How Artificial Intelligence is revolutionising the role of HR
At our recent Business Transformation Summit, Future Workplace expert and best-selling author Jeanne Meister gave a keynote on how technology plays an important role in the employee experience. Here, we reflect on the key messages from Jeanne’s presentation.
When it comes to doing business, why do most of our energies and resources go into pleasing the customer but comparatively little goes into pleasing the employee?
This was Jeanne Meister’s question at the outset and it is an important one. Companies spend millions every year recruiting replacements for top talent who, with the right motivation, might otherwise have stayed and been a real asset to the company.
Much like Martin Lindstrom mentioned in his keynote about the customer experience, it all comes down to positive emotions, which should lie at the heart of any employee experience.
“The last best experience anyone has becomes the minimum expectation for the experiences they want anywhere,” says Jeanne.
So, to attract and retain good talent, we need to focus on creating a positive experience for our employees in much the same way we create a positive experience for our customers. The same goes for the recruitment process, too.
A brave new world
Artificial Intelligence (AI) is already changing the way we recruit and develop talent in our organisations. You may not be aware of this because, according to Future Workplace research, only 6% of HR functions are currently using AI to aid recruitment. This is mainly because most managers don’t yet understand the benefits, so are reluctant to invest.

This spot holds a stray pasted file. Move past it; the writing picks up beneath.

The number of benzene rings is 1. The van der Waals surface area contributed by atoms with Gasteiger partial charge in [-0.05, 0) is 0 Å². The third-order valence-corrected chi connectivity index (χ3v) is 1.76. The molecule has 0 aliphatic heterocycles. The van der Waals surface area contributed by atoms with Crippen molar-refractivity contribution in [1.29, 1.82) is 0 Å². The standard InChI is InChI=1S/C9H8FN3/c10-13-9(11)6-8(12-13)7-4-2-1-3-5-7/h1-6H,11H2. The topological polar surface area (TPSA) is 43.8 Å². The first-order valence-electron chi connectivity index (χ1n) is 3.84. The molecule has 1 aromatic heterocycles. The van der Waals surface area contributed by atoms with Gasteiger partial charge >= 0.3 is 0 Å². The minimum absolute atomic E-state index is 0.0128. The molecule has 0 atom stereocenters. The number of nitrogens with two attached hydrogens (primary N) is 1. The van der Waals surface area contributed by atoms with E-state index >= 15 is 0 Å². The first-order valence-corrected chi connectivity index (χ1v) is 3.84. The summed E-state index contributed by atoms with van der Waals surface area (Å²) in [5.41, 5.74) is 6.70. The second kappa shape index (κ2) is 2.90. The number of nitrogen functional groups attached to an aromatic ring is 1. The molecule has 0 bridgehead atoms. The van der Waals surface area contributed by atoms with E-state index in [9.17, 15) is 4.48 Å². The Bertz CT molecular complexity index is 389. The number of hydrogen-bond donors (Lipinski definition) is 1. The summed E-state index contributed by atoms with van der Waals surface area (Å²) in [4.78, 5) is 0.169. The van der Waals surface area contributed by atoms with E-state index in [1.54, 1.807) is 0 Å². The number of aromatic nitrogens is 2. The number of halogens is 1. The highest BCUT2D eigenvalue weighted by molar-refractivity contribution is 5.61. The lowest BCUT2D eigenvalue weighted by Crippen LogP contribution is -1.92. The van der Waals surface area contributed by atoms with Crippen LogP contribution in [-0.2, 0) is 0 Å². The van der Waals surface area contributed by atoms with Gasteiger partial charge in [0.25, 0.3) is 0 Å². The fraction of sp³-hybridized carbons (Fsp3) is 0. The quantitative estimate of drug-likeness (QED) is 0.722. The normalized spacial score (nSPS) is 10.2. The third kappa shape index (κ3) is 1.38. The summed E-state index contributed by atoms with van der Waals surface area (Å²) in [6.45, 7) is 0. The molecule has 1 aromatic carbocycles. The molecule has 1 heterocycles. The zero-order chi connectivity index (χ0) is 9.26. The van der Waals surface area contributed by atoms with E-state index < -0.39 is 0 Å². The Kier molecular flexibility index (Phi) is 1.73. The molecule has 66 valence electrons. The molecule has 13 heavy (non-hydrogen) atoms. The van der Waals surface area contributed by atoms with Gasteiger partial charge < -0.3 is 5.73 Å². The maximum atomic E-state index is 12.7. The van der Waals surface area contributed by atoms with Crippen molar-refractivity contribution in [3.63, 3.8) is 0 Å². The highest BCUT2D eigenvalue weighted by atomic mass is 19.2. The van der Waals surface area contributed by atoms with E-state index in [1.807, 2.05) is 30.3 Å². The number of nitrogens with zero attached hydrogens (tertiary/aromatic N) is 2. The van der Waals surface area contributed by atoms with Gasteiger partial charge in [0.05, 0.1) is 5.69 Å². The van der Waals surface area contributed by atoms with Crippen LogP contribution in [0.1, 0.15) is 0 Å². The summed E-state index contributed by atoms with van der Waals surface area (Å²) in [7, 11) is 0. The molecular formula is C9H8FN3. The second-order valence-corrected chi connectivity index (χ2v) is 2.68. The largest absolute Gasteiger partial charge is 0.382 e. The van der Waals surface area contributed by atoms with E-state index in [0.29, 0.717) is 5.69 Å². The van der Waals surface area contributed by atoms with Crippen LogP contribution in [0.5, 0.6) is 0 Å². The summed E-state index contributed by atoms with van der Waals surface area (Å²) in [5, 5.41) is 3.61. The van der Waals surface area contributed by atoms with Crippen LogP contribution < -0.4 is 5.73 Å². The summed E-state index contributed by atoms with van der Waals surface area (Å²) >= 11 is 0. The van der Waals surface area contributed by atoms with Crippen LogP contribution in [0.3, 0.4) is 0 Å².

A common concern surrounding AI is that it will become so sophisticated and human-like that countless jobs will be lost as a result. But this misses the point. AI is designed to augment existing jobs, not replace them entirely.
AI is currently used to assist HR professionals in the recruitment process and manage talent mobility, as well as make L&D more personalised. The aim is to actually make HR systems more human and keep people informed, whereas traditional approaches tend to be less personable.
For example, when a candidate spends a lot of their time applying for a job, they will often receive an automated reply, if they receive anything at all. AI helps to automatically inform a candidate where they stand in the process, which creates a more positive experience.
The beauty here is that the personable response requires no human interaction, so no money or time is spent making this happen, aside from the initial investment in the AI software.
Using AI for talent mobility
IBM is a well-known IT company and respected across the industry. It was an early innovator and played an important part in the history of computer development. But, with the arrival of big tech companies like Facebook and Google, they are no longer seen as the cool kids on the block. Since most of IBM’s employees are software engineers, retaining talent had become a real problem. Until recently.
IBM realised that it had to do something drastic to stop its best talent from moving to other, more ‘glamorous’ companies. So they developed ‘Proactive Retention’ – an AI-driven programme that analyses employee data on aspects such as location, title and salary, along with information on promotion history, employee sentiment and relationship with management. The analysis flags up any talent that, according to the algorithm, may be looking to exit the company, which allows managers to intervene and offer the employee some mobility or address any concerns.